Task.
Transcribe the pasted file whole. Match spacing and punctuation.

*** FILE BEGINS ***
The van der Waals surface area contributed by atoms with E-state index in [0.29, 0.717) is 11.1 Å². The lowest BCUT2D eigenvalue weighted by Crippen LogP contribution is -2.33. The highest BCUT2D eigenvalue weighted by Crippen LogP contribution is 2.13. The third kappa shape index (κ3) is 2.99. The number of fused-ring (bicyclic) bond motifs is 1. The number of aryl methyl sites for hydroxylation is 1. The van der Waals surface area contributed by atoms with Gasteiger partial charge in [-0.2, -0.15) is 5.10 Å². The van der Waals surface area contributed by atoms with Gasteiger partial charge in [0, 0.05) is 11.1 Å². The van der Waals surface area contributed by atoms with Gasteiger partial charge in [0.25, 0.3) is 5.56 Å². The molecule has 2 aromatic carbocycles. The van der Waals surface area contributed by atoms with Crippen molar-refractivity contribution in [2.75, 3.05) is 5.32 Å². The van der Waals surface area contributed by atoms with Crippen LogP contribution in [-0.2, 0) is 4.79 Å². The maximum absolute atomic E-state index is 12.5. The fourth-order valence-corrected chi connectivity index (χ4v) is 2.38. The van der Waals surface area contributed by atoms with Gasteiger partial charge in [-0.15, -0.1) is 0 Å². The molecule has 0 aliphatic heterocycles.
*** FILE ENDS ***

The van der Waals surface area contributed by atoms with E-state index in [0.29, 0.717) is 11.1 Å². The lowest BCUT2D eigenvalue weighted by Crippen LogP contribution is -2.33. The highest BCUT2D eigenvalue weighted by Crippen LogP contribution is 2.13. The third kappa shape index (κ3) is 2.99. The number of fused-ring (bicyclic) bond motifs is 1. The number of aryl methyl sites for hydroxylation is 1. The van der Waals surface area contributed by atoms with Gasteiger partial charge in [-0.2, -0.15) is 5.10 Å². The van der Waals surface area contributed by atoms with Gasteiger partial charge in [0, 0.05) is 11.1 Å². The van der Waals surface area contributed by atoms with Gasteiger partial charge in [0.25, 0.3) is 5.56 Å². The molecule has 2 aromatic carbocycles. The van der Waals surface area contributed by atoms with Crippen molar-refractivity contribution in [2.75, 3.05) is 5.32 Å². The van der Waals surface area contributed by atoms with Crippen LogP contribution in [-0.2, 0) is 4.79 Å². The maximum absolute atomic E-state index is 12.5. The fourth-order valence-corrected chi connectivity index (χ4v) is 2.38. The van der Waals surface area contributed by atoms with Gasteiger partial charge in [-0.15, -0.1) is 0 Å². The molecule has 0 aliphatic heterocycles.